Tritium EXIT signs can be bought from various shops and on the internet, for example at:
These EXIT signs are self-luminescent and do not need any connection to an electrical source. They require no batteries (no maintenance) and they remain self-luminescent during 10 to 20 years.
Buying these signs is only possible in the US now (and a few other non-european countries). The signs don't comply with the new technical requirements in Canada (they are not bright enough to meet Canadian requirements), but it seems some canadian web sites still have them for sale now in 2007.
As a consequence of radiophobia, because they contain some radioactive tritium, these EXIT signs are forbidden in Europe now, although they are not really dangerous (as explained below).
In older times (half a century ago), alarm clock needles were painted with radium rich paint that glowed in the dark (green color). These are now forbidden as well, collected by government nuclear waste agencies and considered as hazardous nuclear waste. This is also a consequence of radiophobia to a large extent : few people eat their alarm clocks ! The only danger in this regard was for the workers doing the painting. Some of them in the Paris area in the mid-20th century used to lick their paintbrush several times per hour to make it more pointed and paint more precisely.
Now as concerns the EXIT signs :
The half life of tritium is 12.3 years. That's why the EXIT signs are given as OK for about 10 to 20 years of lighting (over a longer time span, the glow seriously diminishes, of course progressively).
The radiation level received from tritium EXIT signs is NIL as long as you don't break the EXIT sign because tritium is a BETA emitter, and BETA rays are stopped by the internal pieces of the device (the radiation doesn't get through the inside tubes).
Each sign contains about 15 tubes each of which has a small amount of tritium gas (non toxic amount even if it were entirely absorbed which would be a very difficult thing to do).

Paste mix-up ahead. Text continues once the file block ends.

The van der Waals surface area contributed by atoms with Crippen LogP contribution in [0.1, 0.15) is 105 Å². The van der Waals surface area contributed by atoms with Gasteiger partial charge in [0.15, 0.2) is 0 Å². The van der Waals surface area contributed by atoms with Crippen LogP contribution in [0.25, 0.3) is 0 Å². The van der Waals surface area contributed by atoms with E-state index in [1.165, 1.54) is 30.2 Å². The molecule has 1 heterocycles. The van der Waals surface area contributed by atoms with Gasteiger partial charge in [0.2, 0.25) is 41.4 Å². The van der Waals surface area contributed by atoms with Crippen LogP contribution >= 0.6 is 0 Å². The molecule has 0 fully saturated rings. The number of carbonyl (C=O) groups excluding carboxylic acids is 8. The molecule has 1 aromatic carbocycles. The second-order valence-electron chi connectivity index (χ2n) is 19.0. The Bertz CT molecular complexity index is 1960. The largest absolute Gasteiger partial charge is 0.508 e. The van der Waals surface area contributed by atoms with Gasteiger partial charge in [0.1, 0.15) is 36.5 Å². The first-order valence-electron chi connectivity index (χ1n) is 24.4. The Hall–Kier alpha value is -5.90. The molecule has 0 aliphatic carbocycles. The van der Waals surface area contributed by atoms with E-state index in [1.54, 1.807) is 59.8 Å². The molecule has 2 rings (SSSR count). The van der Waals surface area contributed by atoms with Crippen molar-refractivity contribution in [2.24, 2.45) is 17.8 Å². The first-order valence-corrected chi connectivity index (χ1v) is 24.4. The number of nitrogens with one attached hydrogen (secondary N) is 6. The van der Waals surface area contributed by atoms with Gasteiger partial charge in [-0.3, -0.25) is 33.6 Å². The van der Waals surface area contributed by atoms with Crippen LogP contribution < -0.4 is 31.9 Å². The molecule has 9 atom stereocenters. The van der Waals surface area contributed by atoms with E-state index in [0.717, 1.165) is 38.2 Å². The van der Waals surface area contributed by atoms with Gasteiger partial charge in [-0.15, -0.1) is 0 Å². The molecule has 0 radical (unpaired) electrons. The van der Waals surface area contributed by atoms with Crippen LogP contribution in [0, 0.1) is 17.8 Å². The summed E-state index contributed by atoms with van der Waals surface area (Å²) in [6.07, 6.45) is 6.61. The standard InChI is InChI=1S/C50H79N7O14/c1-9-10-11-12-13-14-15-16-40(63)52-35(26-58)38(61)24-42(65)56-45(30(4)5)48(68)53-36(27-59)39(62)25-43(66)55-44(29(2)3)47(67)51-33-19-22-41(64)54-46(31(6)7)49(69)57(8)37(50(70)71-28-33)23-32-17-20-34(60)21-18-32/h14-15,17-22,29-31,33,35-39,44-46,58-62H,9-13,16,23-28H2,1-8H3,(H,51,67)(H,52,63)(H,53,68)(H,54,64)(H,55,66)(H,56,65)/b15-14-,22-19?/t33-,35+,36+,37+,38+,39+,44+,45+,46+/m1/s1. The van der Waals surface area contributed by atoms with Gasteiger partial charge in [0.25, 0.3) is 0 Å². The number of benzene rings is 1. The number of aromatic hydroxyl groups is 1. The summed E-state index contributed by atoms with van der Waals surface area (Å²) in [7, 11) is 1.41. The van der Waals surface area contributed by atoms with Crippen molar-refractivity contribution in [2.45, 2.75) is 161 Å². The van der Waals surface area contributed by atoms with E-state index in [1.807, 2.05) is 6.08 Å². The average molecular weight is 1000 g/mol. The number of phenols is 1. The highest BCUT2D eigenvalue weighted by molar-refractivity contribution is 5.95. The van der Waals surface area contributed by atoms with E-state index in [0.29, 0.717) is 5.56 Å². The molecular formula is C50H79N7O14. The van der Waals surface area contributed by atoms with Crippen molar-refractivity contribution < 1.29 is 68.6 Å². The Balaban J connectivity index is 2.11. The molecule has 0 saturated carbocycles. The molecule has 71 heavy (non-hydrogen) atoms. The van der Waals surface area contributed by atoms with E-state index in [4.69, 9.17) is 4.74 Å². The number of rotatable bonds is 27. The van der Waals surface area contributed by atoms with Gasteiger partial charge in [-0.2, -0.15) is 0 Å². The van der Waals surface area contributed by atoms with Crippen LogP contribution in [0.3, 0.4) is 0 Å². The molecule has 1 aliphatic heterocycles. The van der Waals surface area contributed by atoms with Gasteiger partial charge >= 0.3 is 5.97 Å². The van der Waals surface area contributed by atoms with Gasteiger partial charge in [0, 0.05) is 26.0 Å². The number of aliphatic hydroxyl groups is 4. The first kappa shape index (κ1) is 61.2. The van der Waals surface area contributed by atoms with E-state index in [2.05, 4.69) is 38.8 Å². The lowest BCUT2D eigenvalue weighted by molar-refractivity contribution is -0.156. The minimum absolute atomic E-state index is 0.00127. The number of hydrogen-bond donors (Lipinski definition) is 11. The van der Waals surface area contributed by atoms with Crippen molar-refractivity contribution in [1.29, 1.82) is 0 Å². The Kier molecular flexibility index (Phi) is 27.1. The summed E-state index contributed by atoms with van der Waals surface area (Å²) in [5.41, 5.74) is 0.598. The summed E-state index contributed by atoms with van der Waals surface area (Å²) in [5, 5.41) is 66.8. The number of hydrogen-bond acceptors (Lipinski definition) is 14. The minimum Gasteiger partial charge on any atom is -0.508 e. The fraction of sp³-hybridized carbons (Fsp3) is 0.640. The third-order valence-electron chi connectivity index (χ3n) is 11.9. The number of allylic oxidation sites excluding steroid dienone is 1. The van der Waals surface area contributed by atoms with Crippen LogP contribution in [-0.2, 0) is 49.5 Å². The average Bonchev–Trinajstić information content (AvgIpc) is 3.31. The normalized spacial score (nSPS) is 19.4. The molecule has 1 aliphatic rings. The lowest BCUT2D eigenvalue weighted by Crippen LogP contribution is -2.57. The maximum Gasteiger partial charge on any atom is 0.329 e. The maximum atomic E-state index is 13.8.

In case the sign is badly damaged, one (or more rarely, several) of the tubes might be broken. Radioactive tritium gas might then escape into the local area, but it can be dispersed easily just by simple ventilation.
One EXIT sign contains a total 25 curies (about 2.5 milligrams of tritium) in these 15 tubes.
While not impossible (one would have to break and ingest entirely the tritium gas from all 15 of the tubes contained in an EXIT sign), a large enough dose to cause significant harm or be lethal to a human person is very, very unlikely.
Tritium is a gas. When inhaled, it does not enter the bloodstream easily like oxygen does. It is almost entirely exhaled when the subject breathes out, just like nitrogen, only a very small fraction might be absorbed in this way. Although the lethal dose for tritium is about the amount contained in one EXIT sign, there is no simple way to absorb that tritium in the body.
There has never been a single case reported in the world where this has happened. It occasionnally happens of course that perhaps one or a few tubes (out of 15) might break and their content be partially inhaled (and most of it immediately exhaled at next breath), resulting in very minor doses absorbed. This is not toxic.
An easier way to get the tritium in the body would be to drink tritiated water where T replaces H (HTO or T2O), but the tritium in EXIT signs is not in this liquid form. It is in gaseous form (HT or T2, like H2). This makes it very difficult for the T to enter the body and remain there.
Tritium when absorbed by the human body is progressively eliminated by peeing (T replaces hydrogen in water).
The biological half life of tritium is about 10 days (because you would pee between 1 and 2 liters per day and the volume of circulating liquids in the body in first approximation is 6 liters blood + 12 liters lymph.
To decontaminate faster, if this exceptionnally rare event occurred : drinking more water makes you pee more, and eliminates H20, HTO and T2O more quickly (in proportion of the amount of water taken in and eliminated: drink 10 liters a day makes you eliminate 10 times faster than 1 liter a day).
So if you come across one of these signs, be careful not to break the sign, but even in this case, the risk is almost NIL (just ventilate the room, handle the broken sign with gloves and place the sign outdoors in the wind for a good while). Some radiation might escape in this case only, but poses no great danger, just be careful to ventilate and avoid breathing that air too much to the extent possible. There is no high risk however even in this low-probability case.